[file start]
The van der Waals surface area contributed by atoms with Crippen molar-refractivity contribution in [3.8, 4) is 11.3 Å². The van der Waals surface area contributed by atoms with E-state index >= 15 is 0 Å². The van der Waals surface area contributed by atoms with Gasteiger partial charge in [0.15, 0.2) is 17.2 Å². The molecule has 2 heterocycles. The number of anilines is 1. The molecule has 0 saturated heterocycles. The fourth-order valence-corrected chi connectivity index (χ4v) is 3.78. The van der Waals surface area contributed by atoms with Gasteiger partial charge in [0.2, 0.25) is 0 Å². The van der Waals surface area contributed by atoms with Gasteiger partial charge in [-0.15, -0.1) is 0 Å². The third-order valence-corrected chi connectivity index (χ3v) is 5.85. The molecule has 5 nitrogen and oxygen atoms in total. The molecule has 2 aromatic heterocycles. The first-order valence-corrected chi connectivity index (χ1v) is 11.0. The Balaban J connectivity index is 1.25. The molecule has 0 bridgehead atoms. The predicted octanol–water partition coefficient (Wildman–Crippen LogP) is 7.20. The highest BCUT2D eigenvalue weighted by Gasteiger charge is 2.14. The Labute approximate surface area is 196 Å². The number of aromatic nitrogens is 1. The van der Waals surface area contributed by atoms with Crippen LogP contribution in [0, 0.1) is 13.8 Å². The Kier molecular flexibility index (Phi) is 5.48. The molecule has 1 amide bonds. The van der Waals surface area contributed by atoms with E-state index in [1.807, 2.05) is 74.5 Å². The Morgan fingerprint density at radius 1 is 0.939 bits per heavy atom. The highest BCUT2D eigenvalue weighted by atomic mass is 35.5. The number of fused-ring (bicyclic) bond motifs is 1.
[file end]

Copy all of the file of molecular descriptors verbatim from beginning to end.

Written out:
The van der Waals surface area contributed by atoms with Crippen molar-refractivity contribution in [3.8, 4) is 11.3 Å². The van der Waals surface area contributed by atoms with E-state index >= 15 is 0 Å². The van der Waals surface area contributed by atoms with Gasteiger partial charge in [0.15, 0.2) is 17.2 Å². The molecule has 2 heterocycles. The number of anilines is 1. The molecule has 0 saturated heterocycles. The fourth-order valence-corrected chi connectivity index (χ4v) is 3.78. The van der Waals surface area contributed by atoms with Gasteiger partial charge in [0.2, 0.25) is 0 Å². The van der Waals surface area contributed by atoms with Gasteiger partial charge in [-0.15, -0.1) is 0 Å². The third-order valence-corrected chi connectivity index (χ3v) is 5.85. The molecule has 5 nitrogen and oxygen atoms in total. The molecule has 2 aromatic heterocycles. The first-order valence-corrected chi connectivity index (χ1v) is 11.0. The Balaban J connectivity index is 1.25. The molecule has 0 bridgehead atoms. The predicted octanol–water partition coefficient (Wildman–Crippen LogP) is 7.20. The highest BCUT2D eigenvalue weighted by Gasteiger charge is 2.14. The Labute approximate surface area is 196 Å². The number of aromatic nitrogens is 1. The van der Waals surface area contributed by atoms with Crippen LogP contribution in [0, 0.1) is 13.8 Å². The Kier molecular flexibility index (Phi) is 5.48. The molecule has 1 amide bonds. The van der Waals surface area contributed by atoms with E-state index in [1.807, 2.05) is 74.5 Å². The Morgan fingerprint density at radius 1 is 0.939 bits per heavy atom. The highest BCUT2D eigenvalue weighted by atomic mass is 35.5. The number of fused-ring (bicyclic) bond motifs is 1.